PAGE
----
5 Family-Friendly Adventures in California Wine Country
While beach vacations and Disney resorts are familiar options for family getaways, there are others that are not as obvious. California wine country is absolutely an adult destination, but provides exciting adventures for all ages.There, families can enjoy everything from a Willy Wonka-esque candy tour to a dense redwood forest. Once the day's adventures are done, parents can take kiddos to local restaurants, so adults can experience the region's best wines. It's truly a multigenerational vacation spot. Here are five California wine country destinations fit for every member of the family.
1The Jelly Belly Factory
In Fairfield's Suisun Valley, there's the Jelly Belly Factory, home of the famous American-made candy. For just $5 for adults and $2 for kids ages 3-17, you can embark on a self-guided, quarter of a mile factory tour. You’ll be treated to a bird’s-eye view of the bustling plant below where more than 100 flavors of Jelly Belly beans are made. Quick videos tell the story of the operations and history of the candy company as you meander, and there are even interactive stops along the way including a sniffing station. Before leaving, make sure you try a bean-shaped burger or bean-shaped pizza from the cafe and fill up a bag of Jelly Belly beans to enjoy as your dessert.
Pro tip: Plan to visit during the week, so you can see the bean process in action.
2Western Railway Museum
Calling all conductors in training and train aficionados! The Western Railway Museum is for you. Located at the Rio Vista Junction, an actual stop on the Sacramento Northern line, visitors can get up close and personal to the 50 train cars that are on display. Making the experience even more fun is 22-miles of train track. The Interurban, a 50-minute train ride, is an example of living history. It follows the Sacramento Northern Railway Line giving riders a glimpse into California’s railroad past. Admission is $15 for adults, $14 for seniors (over 65), and $12 for children ages 2-14. Ticket prices include train rides, too.
Pro tip: Go during the month of April to take advantage of the museum’s annual scenic limited trains. During this ride, docents are on board to point out the region’s extensive and ever-changing spring wildflower blooms.
This majestic 2,000-plus acres of protected land is the ideal place for kids to run and roam. Rush Ranch is owned by the Solano Land Trust, a 501(c)(3) that preserves more than 22,000 acres of natural areas and agricultural lands in Solano County, California. At Rush Ranch particularly, there are several miles of walking trails including the Marsh Trail which travels through a tidal marsh, the Levee Trail which weaves through open pastures, the South Pasture trail which leads to an indigenous Patwin grinding rock, and the Suisun Hill Trail which climbs 500-feet to a scenic overlook. Visitors will find cattle, horses, and other animals at the ranch, as well as a nature center. It is free to visit and is open seven days per week.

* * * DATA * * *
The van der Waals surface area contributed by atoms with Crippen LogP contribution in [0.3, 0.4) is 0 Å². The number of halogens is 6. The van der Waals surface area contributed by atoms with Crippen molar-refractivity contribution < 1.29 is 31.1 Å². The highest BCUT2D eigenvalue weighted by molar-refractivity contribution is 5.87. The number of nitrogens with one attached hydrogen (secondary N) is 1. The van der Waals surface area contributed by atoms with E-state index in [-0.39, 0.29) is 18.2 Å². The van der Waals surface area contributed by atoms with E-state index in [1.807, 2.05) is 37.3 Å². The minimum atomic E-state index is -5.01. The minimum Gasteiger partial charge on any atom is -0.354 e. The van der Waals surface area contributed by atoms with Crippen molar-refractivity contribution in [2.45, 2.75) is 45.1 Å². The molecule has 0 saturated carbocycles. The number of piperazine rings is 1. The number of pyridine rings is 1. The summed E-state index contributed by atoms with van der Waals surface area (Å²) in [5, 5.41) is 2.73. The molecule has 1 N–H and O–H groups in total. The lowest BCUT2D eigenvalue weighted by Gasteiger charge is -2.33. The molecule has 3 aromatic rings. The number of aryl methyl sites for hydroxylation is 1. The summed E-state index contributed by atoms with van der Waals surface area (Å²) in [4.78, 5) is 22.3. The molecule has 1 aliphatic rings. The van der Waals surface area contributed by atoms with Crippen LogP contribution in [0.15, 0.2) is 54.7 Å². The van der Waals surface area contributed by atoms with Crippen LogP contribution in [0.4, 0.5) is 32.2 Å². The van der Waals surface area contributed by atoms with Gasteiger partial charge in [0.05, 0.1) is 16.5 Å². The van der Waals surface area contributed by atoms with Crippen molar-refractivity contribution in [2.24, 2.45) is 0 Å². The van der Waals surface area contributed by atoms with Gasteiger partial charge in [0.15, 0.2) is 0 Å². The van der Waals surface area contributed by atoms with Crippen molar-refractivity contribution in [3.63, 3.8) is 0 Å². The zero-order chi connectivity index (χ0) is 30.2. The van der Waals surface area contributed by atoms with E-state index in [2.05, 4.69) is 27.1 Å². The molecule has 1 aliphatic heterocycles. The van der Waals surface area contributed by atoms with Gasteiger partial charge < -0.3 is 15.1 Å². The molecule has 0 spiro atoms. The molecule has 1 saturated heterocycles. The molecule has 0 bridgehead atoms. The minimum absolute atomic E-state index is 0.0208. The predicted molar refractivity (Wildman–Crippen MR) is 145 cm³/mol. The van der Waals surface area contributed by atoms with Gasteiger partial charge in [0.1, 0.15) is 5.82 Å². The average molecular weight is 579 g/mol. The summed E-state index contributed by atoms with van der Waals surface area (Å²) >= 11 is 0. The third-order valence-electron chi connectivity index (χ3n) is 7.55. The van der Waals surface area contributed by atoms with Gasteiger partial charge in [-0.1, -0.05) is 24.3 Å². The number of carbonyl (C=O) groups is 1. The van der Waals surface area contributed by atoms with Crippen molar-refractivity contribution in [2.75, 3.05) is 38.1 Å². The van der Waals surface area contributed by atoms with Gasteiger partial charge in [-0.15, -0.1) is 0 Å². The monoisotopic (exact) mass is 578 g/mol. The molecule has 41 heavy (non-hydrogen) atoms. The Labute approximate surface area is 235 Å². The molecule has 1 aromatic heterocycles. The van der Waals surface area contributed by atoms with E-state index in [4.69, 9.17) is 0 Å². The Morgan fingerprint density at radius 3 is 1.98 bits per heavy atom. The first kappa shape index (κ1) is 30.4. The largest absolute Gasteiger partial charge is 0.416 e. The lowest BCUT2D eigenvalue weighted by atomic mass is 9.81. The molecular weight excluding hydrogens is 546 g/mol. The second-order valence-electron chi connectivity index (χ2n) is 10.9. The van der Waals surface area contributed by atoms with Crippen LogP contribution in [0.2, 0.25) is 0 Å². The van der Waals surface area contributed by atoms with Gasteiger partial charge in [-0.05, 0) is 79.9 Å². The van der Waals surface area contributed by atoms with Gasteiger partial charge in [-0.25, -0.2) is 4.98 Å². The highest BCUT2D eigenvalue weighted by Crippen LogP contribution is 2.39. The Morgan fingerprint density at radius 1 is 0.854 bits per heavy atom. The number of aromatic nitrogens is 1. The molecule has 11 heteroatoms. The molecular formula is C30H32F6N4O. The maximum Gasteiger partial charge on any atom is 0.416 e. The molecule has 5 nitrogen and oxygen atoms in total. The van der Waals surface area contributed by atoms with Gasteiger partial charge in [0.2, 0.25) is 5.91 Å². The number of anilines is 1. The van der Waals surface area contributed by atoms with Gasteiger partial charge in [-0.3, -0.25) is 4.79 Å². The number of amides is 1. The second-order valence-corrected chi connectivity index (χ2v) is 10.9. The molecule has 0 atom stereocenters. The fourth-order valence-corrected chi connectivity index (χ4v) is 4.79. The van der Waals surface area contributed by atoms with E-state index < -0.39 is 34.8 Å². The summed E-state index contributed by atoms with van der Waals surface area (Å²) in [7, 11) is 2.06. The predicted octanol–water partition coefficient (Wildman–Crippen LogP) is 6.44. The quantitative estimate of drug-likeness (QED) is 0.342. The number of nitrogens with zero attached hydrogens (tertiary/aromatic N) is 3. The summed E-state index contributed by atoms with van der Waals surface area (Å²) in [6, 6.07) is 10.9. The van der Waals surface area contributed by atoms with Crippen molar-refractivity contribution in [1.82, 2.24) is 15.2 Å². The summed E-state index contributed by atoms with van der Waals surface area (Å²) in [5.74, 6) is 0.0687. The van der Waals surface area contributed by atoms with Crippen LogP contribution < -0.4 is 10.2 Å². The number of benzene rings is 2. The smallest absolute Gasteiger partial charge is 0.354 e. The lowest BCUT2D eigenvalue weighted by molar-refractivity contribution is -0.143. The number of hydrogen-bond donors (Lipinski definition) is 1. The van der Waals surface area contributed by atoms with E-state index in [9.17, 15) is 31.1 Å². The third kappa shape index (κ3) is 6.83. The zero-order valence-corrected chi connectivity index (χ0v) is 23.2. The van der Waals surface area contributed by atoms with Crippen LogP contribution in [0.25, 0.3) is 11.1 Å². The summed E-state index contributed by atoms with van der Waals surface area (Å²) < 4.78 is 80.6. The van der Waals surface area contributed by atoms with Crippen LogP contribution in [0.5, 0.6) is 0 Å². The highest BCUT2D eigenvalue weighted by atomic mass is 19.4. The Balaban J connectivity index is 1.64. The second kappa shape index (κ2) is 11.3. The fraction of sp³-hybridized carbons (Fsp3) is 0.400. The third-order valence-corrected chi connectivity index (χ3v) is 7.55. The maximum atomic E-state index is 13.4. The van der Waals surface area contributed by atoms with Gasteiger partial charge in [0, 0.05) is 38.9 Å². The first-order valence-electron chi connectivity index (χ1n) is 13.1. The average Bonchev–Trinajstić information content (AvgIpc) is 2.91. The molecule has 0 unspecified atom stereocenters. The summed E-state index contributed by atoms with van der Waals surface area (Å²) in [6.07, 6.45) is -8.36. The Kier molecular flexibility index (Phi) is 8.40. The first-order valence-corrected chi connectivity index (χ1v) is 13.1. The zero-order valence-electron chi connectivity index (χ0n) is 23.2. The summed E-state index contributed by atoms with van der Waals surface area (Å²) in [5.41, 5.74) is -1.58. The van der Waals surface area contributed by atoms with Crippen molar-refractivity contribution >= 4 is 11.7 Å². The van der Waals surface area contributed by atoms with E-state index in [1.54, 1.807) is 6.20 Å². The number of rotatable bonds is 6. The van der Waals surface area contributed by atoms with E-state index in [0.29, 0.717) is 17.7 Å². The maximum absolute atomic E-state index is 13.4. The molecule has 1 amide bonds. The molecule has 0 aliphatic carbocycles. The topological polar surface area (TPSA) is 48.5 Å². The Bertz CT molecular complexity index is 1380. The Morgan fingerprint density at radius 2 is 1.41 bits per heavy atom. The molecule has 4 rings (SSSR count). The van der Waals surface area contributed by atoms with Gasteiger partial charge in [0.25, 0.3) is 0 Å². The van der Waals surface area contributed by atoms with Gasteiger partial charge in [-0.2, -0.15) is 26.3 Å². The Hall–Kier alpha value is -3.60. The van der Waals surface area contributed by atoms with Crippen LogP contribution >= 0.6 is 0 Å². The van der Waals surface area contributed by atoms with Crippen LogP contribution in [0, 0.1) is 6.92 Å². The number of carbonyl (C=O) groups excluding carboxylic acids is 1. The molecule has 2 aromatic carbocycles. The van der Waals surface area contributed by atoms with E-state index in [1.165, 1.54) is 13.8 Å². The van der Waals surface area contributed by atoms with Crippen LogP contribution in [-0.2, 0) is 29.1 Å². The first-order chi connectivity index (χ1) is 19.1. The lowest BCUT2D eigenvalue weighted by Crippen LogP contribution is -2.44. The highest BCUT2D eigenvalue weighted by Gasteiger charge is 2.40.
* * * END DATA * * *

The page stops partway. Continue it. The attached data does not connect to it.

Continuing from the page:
Pro tip: Pack a picnic and enjoy it at one of 30 picnic tables at the ranch.
4Charles M. Schulz Museum
At the Charles M. Schulz Museum in Santa Rosa, California, the world of Peanuts comes to life. Here visitors can learn the history of Charlie Brown, Snoopy, Linus, and the rest of the gang as well as hear about the comic strip’s creator, Charles Schulz. The museum houses the largest collection of original Peanuts artwork in the world, and there are 3,588 comic strips to see. While at the museum, visit Schulz’s recreated art studio, watch Peanut specials, try your hand at comic strip art, and see loads of personal artifacts. Don’t miss the 7,000-pound, 9-foot-high Snoopy for an Instagram-able photo op.
Pro tip: Get the kids excited about visiting by doing a few activities from the museum’s online education center before your trip.
5Armstrong Redwoods State Nature Reserve
In Guerneville, children and adults alike will be awestruck by the towering redwood trees in Armstrong Redwoods State Nature Reserve. California’s redwoods are among the world’s tallest and oldest living things. Some of these trees have existed for more than 700 years, and one, Colonel Armstrong, is more than 1,400 years old. There are two main trails at the reserve, the Discovery Trail and the Armstrong Nature Trail. The latter offers informational markers as you stroll while the Discovery Trail has a place for you to stop and hug a tree.
Pro tip: Both the Discovery Trail and the Armstrong Nature Trail are ADA compliant, and the Discovery Trail includes Braille markers.